Advanced Navigation is a leading manufacturer of Inertial Measurement Units (IMU) and Attitude and Heading Reference Systems (AHRS). Our solutions combine temperature-calibrated accelerometers, gyroscopes, and magnetometers with an AI-based fusion algorithm to deliver accurate and reliable orientation.

Why Choose Advanced Navigation

High Performance

Our systems deliver the highest performance and richest feature set on the market. We back our performance claims with free product trials.

Trusted Reliability

All our systems are designed and tested to safety standards with fault tolerance built in to provide you with the highest reliability possible. Our reliability is trusted by many of the world’s largest companies.


Our systems are built to the highest quality standards in Australia to endure the test of time in the most difficult conditions. You can rely on our products.

Our Solutions


Rugged and cost-effective IMU

Roll & Pitch
0.2 °
Heading (Magnetic)
0.8 °
Bias Instability
3 ° / hr
Update Rate
1000 Hz
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Ultra-high accuracy MEMS IMU

Roll & Pitch
0.05 °
Heading (Magnetic)
0.8 °
Bias Instability
0.2 ° / hr
Update Rate
1000 Hz
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They Trust Us

Case Studies

Common Questions

What is an AHRS?

AHRS stands for Attitude and Heading Reference System. 

Attitude refers to an object’s orientation relative to the horizontal plane that is parallel to the horizon. This is often described as pitch and roll. 

Heading is the direction a vessel is pointing towards relative to True North.

An AHRS is often used in aircraft and can also be used as a navigation aid for ground-based robots. Other uses for AHRS include measuring human movement by sports scientists. 

Why use an AHRS ?

AHRS are often made from micro-electromechanical systems, or MEMS. Therefore the compact and lightweight nature of an AHRS allows it to be used in vessels that require a small SWaP-C (size, weight, power and cost).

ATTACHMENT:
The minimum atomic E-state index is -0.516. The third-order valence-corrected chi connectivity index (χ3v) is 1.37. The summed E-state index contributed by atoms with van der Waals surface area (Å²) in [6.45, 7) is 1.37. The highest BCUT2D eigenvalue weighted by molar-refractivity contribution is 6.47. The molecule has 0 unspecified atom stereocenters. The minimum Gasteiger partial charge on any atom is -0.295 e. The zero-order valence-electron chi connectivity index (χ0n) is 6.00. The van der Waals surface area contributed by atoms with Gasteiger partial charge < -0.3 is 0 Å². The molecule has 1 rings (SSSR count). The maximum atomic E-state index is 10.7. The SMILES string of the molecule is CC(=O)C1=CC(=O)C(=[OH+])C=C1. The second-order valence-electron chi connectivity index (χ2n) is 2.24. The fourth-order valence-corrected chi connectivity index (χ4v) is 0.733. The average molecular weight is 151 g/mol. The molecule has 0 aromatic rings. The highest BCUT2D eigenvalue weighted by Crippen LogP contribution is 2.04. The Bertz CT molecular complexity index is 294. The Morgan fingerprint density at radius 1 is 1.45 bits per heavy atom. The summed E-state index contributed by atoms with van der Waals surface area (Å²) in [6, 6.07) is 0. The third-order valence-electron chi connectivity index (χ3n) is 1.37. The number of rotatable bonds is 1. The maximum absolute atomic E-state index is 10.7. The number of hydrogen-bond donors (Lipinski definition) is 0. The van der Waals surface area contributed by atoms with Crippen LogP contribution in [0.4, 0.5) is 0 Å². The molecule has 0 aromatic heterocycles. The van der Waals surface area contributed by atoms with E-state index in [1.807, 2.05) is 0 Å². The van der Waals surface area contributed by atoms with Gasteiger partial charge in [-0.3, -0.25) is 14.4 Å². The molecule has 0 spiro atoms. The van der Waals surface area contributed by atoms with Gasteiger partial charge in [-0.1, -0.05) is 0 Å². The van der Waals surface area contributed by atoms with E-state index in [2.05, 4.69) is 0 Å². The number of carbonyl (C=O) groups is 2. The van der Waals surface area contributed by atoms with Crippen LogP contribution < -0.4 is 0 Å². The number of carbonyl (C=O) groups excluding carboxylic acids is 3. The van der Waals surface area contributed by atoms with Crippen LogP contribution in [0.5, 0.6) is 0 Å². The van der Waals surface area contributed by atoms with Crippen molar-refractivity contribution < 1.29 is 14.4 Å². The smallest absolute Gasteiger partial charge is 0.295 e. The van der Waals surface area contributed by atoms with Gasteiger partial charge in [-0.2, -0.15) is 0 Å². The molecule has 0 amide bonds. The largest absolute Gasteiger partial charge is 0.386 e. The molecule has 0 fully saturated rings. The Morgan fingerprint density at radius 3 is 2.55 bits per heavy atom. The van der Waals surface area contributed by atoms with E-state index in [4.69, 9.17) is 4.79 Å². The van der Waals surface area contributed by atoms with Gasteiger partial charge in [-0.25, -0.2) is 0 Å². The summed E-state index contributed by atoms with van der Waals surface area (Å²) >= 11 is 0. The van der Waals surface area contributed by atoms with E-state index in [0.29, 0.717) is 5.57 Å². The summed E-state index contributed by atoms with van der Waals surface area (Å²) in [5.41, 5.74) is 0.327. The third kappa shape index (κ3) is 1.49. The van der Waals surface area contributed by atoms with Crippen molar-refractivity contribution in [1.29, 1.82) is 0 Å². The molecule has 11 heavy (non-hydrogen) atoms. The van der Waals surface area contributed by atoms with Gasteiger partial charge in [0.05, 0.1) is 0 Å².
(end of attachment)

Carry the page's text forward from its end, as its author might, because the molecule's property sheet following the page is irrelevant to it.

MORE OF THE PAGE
This small SWaP-C makes AHRS ideal for unmanned aerial vehicles (UAV) which need accurate measurements but can’t carry an instrument that is heavy or bulky. 

Typically an AHRS is used for: 

  • Surveying 
  • Autonomous manufacturing robots
  • Underwater navigation
  • Surface marine navigation
  • Tracking human movement for sports science

How does an AHRS work?

An AHRS is comprised of IMUs (inertial measurement unit) on three orthogonal axes (commonly referred to as X, Y and Z). Typically these IMUs contain: 

  • Accelerometers
  • Gyroscopes
  • Magnetometers

Accelerometers measure the linear force acting on the vehicle. This includes gravity, which is used to determine the orientation of the vehicle with respect to the centre of the Earth. 

Gyroscopes measure the rotational force acting on the vehicle.  

Magnetometers measure magnetic fields. If the position of the vehicle is known, the vehicle heading relative to magnetic north can be determined. Heading relative to True North can also be found due to the known declination value.

Additional sensors can be incorporated to assist an AHRS. A common addition is the use of a dual antenna GNSS receiver (global navigation satellite system). By using two GNSS antennas the vehicle heading can be determined to a much higher accuracy. 

If minimal SWaP-C is not required, higher accuracy gyroscopes based on fiber optic technologies (FOG) can dramatically increase attitude and heading accuracy.

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